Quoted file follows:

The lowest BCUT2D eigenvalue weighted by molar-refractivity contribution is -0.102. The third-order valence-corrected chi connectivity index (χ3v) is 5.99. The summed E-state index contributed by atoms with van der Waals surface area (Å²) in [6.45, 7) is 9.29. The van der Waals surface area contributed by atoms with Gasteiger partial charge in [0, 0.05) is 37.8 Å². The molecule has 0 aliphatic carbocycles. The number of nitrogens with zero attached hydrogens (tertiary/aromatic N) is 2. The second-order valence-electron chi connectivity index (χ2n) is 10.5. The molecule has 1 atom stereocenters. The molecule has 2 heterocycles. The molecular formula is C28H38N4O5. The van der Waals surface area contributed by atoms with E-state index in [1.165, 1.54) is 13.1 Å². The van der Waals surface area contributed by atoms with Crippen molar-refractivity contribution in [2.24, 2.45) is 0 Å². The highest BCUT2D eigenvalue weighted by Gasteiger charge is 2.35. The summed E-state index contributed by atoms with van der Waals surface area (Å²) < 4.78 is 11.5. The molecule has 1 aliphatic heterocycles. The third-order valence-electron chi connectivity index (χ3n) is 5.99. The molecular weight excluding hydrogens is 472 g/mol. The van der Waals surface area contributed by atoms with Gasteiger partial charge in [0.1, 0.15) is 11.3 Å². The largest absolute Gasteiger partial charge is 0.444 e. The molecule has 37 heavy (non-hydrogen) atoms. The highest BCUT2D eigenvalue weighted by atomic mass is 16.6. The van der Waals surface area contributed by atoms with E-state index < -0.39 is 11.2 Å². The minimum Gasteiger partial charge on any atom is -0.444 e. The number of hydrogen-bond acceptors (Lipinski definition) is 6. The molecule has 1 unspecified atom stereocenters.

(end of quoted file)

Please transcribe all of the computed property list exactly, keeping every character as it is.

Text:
The lowest BCUT2D eigenvalue weighted by molar-refractivity contribution is -0.102. The third-order valence-corrected chi connectivity index (χ3v) is 5.99. The summed E-state index contributed by atoms with van der Waals surface area (Å²) in [6.45, 7) is 9.29. The van der Waals surface area contributed by atoms with Gasteiger partial charge in [0, 0.05) is 37.8 Å². The molecule has 0 aliphatic carbocycles. The number of nitrogens with zero attached hydrogens (tertiary/aromatic N) is 2. The second-order valence-electron chi connectivity index (χ2n) is 10.5. The molecule has 1 atom stereocenters. The molecule has 2 heterocycles. The molecular formula is C28H38N4O5. The van der Waals surface area contributed by atoms with E-state index in [1.165, 1.54) is 13.1 Å². The van der Waals surface area contributed by atoms with Crippen molar-refractivity contribution in [2.24, 2.45) is 0 Å². The highest BCUT2D eigenvalue weighted by Gasteiger charge is 2.35. The summed E-state index contributed by atoms with van der Waals surface area (Å²) < 4.78 is 11.5. The molecule has 1 aliphatic heterocycles. The third-order valence-electron chi connectivity index (χ3n) is 5.99. The molecular weight excluding hydrogens is 472 g/mol. The van der Waals surface area contributed by atoms with Gasteiger partial charge in [0.1, 0.15) is 11.3 Å². The largest absolute Gasteiger partial charge is 0.444 e. The molecule has 37 heavy (non-hydrogen) atoms. The highest BCUT2D eigenvalue weighted by atomic mass is 16.6. The van der Waals surface area contributed by atoms with E-state index < -0.39 is 11.2 Å². The minimum Gasteiger partial charge on any atom is -0.444 e. The number of hydrogen-bond acceptors (Lipinski definition) is 6. The molecule has 1 unspecified atom stereocenters.